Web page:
A “T” stories voting reminder and Honokaʻa

The Alphabet Challenge “T” Stories voting round is progressing nicely. Not blazingly, but steadily. Strangely, I’m getting a lot of visitors to the blog. It doesn’t seem to translate into additional votes, comments, or even ‘likes’ . . . which leads me to believe these new visitors just took a wrong turn on their way to somewhere else. 

. . . I hadn’t noticed the increase (I rarely check my stats), but for a few months now, I’ve been averaging better than 70 visitors per day. Again, they come, they see, most leave no trace, but I’m glad they’re stopping by, even if they don’t interact.   

If you are a reader of our stories and someone who votes, thank you in advance for casting a vote for your favorite of the three. Links to the stories and the poll for voting for “Alphabet Challenge T-Stories” are HERE(link) Votes will be accepted until noon, Chicago time, on November 27th.

As usual, let me know if something goes wrong with the voting . . . and today we’re making our way back to November of 2018. We knew we were leaving the Big Island at the end of the year, so we made it a point (when not packing and shipping our few belongings) to visit the places we liked.

 

mural by Margaret Stanton, "The Cane Cutters" - 1998

That’s an actual painting, not something I whipped up on my computer. It’s a mural by Margaret Stanton, “The Cane Cutters” — 1998. It’s in the town of Honokaʻa, in the Hamakua district on the northern portion of the Big Island of Hawaiʻi.

 

You can tell it’s not one of mine because if it were mine, it would look different . . . it would have a fake frame around it.

Here, let me show you how the sausage is (sometimes) made . . . you begin with a photo of a window display (a dirty window in a shop that may or may not have been abandoned) . . .

window display

I say that because while the building was in bad shape, and the place looked deserted, there were items on display in this and another window.

Anyway, I liked the display . . . but not the handrail. So, off to Photoshop I went.

Photoshop does a pretty good job when it comes to ‘content replacement’, but they always leave a few odd things wherever there a sharp transition in color or shape. You can see it in the frame of the window where the handrail used to be.

As a side note, I could have removed the reflection of the handrail, but that’s a bit more work. More work than I wanted to do this morning. Anyway, some manual cloning and fixing of stuff, and then a trip to DxO ViewPoint 3. That allows me to straighten the perspective and make everything square.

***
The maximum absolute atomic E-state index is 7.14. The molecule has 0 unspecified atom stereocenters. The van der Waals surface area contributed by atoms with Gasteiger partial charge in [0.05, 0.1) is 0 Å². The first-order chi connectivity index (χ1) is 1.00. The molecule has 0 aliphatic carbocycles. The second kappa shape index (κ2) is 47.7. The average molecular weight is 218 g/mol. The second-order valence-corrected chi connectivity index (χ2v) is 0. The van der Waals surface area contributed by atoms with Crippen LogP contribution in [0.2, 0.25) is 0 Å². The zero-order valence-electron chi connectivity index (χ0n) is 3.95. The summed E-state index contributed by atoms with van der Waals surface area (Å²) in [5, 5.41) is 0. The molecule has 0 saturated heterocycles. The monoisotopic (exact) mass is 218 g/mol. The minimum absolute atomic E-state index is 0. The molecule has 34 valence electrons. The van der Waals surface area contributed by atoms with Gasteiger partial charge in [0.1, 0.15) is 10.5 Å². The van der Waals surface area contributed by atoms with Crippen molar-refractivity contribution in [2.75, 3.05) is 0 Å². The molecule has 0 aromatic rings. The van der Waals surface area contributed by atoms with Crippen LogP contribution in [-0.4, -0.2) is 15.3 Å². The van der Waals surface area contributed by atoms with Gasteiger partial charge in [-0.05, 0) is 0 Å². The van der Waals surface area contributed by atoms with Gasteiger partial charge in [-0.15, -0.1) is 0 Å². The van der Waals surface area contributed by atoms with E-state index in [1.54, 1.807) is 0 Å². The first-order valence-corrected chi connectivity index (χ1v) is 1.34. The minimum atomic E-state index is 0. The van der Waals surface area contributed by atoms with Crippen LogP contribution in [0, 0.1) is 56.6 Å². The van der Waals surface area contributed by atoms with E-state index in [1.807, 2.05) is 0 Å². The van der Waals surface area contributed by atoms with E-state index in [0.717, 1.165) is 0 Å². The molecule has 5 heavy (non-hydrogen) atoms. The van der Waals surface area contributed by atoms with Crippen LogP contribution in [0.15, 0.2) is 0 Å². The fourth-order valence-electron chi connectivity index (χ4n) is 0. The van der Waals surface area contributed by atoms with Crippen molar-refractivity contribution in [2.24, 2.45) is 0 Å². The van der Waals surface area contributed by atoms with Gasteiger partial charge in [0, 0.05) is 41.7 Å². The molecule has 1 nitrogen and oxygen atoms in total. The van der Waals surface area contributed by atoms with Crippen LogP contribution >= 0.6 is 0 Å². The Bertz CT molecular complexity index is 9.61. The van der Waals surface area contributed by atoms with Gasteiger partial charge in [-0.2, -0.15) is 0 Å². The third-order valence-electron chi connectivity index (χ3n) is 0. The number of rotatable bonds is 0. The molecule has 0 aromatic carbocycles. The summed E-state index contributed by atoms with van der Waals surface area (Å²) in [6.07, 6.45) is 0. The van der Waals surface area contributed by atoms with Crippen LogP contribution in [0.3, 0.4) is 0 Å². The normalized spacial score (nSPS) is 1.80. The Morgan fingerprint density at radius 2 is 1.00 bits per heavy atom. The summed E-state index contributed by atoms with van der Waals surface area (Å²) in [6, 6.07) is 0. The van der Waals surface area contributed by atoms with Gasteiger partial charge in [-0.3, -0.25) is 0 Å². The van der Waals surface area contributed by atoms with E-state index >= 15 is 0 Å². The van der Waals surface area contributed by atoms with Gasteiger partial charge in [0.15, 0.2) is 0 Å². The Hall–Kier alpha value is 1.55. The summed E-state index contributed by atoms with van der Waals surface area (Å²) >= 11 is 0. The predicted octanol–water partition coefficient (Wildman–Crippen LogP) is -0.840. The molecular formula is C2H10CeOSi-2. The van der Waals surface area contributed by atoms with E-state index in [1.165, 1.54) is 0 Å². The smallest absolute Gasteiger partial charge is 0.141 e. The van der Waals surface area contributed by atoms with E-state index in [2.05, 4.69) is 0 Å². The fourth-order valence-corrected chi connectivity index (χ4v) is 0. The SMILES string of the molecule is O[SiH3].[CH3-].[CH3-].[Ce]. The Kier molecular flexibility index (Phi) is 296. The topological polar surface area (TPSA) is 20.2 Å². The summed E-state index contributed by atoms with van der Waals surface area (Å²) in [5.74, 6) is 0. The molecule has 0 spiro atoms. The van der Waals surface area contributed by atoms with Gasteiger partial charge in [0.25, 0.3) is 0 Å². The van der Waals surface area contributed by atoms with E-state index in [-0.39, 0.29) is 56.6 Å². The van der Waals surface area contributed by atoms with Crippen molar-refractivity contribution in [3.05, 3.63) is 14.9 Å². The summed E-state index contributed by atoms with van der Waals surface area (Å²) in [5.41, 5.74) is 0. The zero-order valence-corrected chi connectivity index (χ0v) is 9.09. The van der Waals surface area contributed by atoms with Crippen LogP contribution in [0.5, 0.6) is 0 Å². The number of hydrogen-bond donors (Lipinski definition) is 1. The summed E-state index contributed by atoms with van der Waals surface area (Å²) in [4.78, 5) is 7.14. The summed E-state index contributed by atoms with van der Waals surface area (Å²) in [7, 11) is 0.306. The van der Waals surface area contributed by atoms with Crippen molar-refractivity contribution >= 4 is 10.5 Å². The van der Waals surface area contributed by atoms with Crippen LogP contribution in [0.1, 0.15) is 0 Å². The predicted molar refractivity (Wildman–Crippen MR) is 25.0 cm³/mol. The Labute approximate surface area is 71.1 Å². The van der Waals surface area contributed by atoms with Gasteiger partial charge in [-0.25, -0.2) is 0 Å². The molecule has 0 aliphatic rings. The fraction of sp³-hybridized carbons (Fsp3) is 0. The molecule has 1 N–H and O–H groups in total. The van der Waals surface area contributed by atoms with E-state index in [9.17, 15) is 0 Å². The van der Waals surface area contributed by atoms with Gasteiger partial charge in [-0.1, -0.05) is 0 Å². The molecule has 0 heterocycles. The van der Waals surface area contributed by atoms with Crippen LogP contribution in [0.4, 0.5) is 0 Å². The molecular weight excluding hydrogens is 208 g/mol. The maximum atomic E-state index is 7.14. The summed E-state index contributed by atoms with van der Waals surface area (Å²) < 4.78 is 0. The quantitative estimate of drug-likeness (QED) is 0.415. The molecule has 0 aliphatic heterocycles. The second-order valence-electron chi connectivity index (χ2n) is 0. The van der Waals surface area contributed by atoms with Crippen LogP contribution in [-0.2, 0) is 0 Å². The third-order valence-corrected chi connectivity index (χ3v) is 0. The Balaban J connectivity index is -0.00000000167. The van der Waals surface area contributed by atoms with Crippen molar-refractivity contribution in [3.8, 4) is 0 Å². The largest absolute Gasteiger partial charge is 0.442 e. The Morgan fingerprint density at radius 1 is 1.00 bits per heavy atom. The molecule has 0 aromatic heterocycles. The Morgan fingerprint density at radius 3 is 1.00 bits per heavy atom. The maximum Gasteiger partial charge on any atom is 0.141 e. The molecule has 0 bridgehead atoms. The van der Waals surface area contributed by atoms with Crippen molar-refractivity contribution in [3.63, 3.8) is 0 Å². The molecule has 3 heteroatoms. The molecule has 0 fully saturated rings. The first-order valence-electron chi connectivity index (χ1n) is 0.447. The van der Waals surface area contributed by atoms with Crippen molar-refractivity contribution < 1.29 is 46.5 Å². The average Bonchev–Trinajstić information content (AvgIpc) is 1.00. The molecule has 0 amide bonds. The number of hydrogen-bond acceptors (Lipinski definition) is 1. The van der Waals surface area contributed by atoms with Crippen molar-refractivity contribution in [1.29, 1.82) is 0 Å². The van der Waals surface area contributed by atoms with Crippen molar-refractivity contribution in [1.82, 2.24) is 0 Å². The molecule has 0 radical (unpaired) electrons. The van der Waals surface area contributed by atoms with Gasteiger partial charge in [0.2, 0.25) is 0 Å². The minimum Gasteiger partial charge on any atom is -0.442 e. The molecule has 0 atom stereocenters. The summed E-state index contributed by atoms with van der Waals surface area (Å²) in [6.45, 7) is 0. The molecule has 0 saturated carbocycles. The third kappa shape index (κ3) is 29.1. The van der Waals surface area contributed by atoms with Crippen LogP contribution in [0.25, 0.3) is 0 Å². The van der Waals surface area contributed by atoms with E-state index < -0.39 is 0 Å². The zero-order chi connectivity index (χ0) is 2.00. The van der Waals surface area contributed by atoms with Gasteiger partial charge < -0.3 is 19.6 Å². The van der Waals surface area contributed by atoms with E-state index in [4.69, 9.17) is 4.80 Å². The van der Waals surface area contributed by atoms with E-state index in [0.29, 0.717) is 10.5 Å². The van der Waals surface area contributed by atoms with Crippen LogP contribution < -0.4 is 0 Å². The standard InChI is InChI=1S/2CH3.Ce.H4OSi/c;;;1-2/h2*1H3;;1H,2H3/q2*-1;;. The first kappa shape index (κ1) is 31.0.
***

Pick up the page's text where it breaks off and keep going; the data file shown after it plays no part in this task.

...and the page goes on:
Note that I also used Photoshop to ‘recreate’ a portion of the upper right corner of the window frame that was missing from the original photo.

Bonus Photo Tip: it’s always easier to capture more than you need and crop than it is to ‘add’ what you failed to capture when you had the chance.

From here, it’s a matter of cropping, doing some adjustments in Lightroom CC, a quick trip to Nik Collection Color Efex Pro 4, back to Lightroom for a few more tweaks of contrast, brightness, and ten other adjustments, and voilà!

At this point, I could go to Nik Collection Silver Efex Pro 2 and get me one of many possible combinations of monochrome processing.

And then, if I wanted to make a painting out of this shot (of course I do!), I begin by cropping the window frame out of the picture — because I plan to add my own frame.

I then fire up Topaz Studio, invoke the Topaz Restyle plugin to change the colors and tone of the photo, invoke the Topaz Impression 2 plugin to turn the photo into a painting, and then use the Digital Frame option in Studio to frame it all, and — again — voilà!

For them who don’t remember, Kapaʻau is where Tex Drive-in(LINK) serves the best (IMNSHO) malasadas in the world (at least as far as the ones I’ve tasted is concerned). There are other restaurants in the town (but not many) but we’ve never gone to them because, you know, malasadas.

It was strange to walk by this restaurant . . .

"Cafe Il Mondo" in Kapaʻau, Hawaiʻi

I say strange because — unlike many Italian restaurants here in the States — the words were not misspelled. Not even on the menu. Yes, I read the menu, but we didn’t eat there. We said we would . . . but malasadas always won out.

Here’s an example of how everything rusts when you live on an island in the middle of an ocean . . .

The next photo, I snapped because of the box.

Anyway, I hope readers enjoyed this brief tour of Honokaʻa — and brief photo processing tour — and I hope a few might be moved to read the three stories and vote on them.

Until next time, TTFN.

WAIT! . . . I almost forgot . . . Here is the LINK to the SmugMug Gallery. And here is the gallery of the above photos:

That’s it. This post has ended . . . except for the stuff below.

<><o><><>      <><><><o>

Note: if you are not reading this blog post at DisperserTracks.com, know that it’s copied without permission, and likely is being used by someone with nefarious intentions, like attracting you to a malware-infested website. Could be they also torture small mammals.

Note 2: it’s perfectly OK to share a link that points back here.

<><><><><><><><o><><><><><><><><><o><><><><><><><>

If you’re new to this blog, it might be a good idea to read the FAQ page. If you’re considering subscribing to this blog, it’s definitively a good idea to read both the About page and the FAQ page.